184.108.40.206. Lakes/Streams, Rivers, and Glaciers
Lakes, streams, glaciers, and other freshwater ecosystems in Asia are highly
diversified in terms of plant and animal species. These freshwater ecosystems
have been stressed by environmental burdens, exploitation of natural resources,
transformation of lands, and recreational activities. There is growing concern
that climate change may accelerate the damage to freshwater ecosystems such
as lakes, marshes, and rivers. More than 50,000 ha of coastal territories, including
35,000 ha of delta in the Selenga River and 12,000 ha of delta in the Upper
Angara River, have been damaged during the past few years by precipitation and
riverflow increases (Anokhin and Izrael, 2000). With an increased amount of
precipitation likely in the future, more incidences of flooding and other adverse
impacts are possible. With a rise in temperature, a decrease in the amount of
snowfall in the Lake Biwa catchment in Japan is projectedwhich might exacerbate
the process of eutrophication (Fushimi, 2000a). Deterioration of lake water
quality also is suggested in Kasumigaura Lake in eastern Japan (Fujimoto et
al., 1995; Fukushima et al., 2000). The response of lakes and streams to climate
change will involve complex interactions between the effects of climate on areal
inputs, hydrology, and catchments and in-lake processes.
Many of the major rivers in Asia have long been targets for development projects
related to the hydroelectric, water supply, agriculture, industry, and navigation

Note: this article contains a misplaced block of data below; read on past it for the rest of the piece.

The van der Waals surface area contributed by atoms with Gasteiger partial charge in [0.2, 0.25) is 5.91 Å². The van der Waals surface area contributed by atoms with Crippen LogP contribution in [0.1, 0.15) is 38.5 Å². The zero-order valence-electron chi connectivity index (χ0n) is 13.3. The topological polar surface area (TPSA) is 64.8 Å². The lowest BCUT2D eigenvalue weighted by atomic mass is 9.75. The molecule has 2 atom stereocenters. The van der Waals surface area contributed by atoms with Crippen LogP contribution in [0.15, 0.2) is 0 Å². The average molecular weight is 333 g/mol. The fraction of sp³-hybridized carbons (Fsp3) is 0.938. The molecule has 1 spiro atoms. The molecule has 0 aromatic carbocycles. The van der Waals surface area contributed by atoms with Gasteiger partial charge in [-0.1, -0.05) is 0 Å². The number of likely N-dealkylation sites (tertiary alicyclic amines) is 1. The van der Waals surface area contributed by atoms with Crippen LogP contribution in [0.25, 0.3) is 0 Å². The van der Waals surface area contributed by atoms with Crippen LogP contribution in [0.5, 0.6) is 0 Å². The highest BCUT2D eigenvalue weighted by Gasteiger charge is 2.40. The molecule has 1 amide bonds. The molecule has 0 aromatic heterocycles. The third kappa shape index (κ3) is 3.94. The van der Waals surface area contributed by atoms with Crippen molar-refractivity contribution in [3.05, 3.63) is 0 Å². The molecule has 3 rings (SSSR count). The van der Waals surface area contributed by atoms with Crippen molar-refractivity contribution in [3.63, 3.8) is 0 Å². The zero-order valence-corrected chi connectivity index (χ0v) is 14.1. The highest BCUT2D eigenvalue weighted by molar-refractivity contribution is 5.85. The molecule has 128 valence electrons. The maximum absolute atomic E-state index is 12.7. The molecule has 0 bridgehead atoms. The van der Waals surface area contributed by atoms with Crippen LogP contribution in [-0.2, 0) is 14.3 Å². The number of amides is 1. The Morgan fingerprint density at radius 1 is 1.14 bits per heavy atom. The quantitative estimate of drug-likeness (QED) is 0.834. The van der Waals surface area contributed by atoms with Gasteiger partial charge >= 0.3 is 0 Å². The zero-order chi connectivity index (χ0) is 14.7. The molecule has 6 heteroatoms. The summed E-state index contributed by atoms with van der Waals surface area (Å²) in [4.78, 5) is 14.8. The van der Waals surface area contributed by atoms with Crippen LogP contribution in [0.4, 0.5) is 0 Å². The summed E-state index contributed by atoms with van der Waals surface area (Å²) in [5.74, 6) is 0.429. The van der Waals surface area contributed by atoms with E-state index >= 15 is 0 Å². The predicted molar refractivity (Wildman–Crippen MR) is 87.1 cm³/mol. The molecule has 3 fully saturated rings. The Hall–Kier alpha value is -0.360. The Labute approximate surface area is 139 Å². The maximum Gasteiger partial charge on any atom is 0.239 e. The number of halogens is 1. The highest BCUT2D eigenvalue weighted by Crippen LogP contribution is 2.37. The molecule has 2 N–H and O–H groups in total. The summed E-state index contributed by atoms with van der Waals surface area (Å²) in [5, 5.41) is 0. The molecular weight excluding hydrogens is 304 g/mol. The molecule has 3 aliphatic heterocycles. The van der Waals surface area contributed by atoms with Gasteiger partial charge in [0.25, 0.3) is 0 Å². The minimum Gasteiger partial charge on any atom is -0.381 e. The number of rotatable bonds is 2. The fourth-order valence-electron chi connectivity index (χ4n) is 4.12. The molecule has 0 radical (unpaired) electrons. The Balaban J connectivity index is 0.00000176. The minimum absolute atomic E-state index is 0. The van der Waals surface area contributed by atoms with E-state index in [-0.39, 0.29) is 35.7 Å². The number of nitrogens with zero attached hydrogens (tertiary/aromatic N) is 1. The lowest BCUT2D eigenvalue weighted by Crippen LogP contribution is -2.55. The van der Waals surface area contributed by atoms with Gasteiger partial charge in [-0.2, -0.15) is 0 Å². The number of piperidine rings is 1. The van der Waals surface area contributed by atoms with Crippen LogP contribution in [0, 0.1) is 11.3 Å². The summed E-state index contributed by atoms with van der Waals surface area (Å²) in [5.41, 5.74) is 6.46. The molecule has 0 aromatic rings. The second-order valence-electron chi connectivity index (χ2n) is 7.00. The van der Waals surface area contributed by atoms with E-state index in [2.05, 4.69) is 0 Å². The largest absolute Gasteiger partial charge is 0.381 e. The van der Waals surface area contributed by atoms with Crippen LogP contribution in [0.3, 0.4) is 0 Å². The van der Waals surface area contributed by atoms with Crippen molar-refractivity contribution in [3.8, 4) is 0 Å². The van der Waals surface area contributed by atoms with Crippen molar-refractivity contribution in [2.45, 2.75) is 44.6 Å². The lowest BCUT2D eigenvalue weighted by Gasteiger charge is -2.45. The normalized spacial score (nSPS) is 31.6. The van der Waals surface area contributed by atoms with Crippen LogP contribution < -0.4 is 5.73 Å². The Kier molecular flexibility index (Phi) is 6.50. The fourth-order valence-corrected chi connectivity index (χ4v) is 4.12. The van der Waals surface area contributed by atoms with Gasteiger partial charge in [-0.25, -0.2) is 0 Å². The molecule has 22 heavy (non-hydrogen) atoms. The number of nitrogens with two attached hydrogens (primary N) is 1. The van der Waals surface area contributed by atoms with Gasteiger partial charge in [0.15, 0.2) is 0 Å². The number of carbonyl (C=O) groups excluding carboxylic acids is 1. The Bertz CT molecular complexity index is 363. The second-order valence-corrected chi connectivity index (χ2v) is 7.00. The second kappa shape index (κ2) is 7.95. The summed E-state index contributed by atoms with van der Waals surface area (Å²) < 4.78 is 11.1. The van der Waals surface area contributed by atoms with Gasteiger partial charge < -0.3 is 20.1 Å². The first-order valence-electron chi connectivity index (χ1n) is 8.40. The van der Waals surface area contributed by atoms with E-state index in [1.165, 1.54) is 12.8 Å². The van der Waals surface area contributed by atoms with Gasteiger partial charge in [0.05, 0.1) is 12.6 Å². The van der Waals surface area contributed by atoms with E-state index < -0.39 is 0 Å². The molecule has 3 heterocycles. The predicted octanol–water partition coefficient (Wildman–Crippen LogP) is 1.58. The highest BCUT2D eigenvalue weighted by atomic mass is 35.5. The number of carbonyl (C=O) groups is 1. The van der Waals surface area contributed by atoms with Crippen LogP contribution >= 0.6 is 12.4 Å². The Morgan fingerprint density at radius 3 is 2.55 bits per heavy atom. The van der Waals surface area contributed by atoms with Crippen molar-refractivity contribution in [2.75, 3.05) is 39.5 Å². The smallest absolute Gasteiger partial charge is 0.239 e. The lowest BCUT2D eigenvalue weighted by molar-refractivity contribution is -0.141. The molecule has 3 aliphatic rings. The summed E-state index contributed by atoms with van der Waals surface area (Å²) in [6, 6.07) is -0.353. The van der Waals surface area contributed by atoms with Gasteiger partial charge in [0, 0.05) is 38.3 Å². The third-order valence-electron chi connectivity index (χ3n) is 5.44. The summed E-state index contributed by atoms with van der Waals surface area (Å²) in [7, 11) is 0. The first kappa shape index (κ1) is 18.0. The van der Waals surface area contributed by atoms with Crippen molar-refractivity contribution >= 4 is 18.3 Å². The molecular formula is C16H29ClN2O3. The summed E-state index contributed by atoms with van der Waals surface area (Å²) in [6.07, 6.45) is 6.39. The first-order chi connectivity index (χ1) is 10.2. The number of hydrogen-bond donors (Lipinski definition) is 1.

sectors. As a consequence, there have been shifts between freshwater and estuarine
conditions as a result of high freshwater flows during the rainy season and
low to nonexistent freshwater flows in the dry season. Increasing literol vegetation
is causing health risks for local habitats in many countries of south Asia.
Changes in aquatic habitat also have affected fisheries in lower valleys and
deltas; the absence of nutrient-rich sediments has detrimental effects on fish
productivity. Reduced flows in lower valley catchments also have resulted in
eutrophication and poor water quality.
Many rivers originate from the glaciers in the Tianshan mountain range, which
create wide alluvial fans at the foot of the northern Tianshan. The Hindukush
Himalayan ranges are the source of some major rivers. The total amount of water
flowing from the Himalayas to the plains of the Indian subcontinent is estimated
at about 8.6 x 106 m3 per year. The Himalayas have nearly 1,500 glaciers;
it is estimated that these glaciers cover an area of about 33,000 km2
(Dyurgerov and Meier, 1997). These glaciers provide snow and the glacial meltwaters
keep major rivers perennial throughout the year. In recent decades, the hydrological
characteristics of watersheds in this region seem to have undergone substantial
change as a result of extensive land-use changeleading to more frequent
hydrological disasters, enhanced variability in rainfall and runoff, extensive
reservoir sedimentation, and pollution of lakes (Ives and Messerli, 1989). Almost
67% of the glaciers in the Himalayan and Tienshan mountain ranges have retreated
in the past decade (Ageta and Kadota, 1992; Yamada et al., 1996; Fushimi, 2000b).
The mean equilibrium-line altitude at which snow accumulation is equal to snow
ablation for glaciers is estimated to be about 50-80 m higher than the
altitude during the first half of the 19th century (Pender, 1995). Available
records suggest that Gangotri glacier is retreating by about 30 m yr-1.
A warming is likely to increase melting far more rapidly than accumulation.
As reported in IPCC (1998), glacial melt is expected to increase under changed
climate conditions, which would lead to increased summer flows in some river
systems for a few decades, followed by a reduction in flow as the glaciers disappear.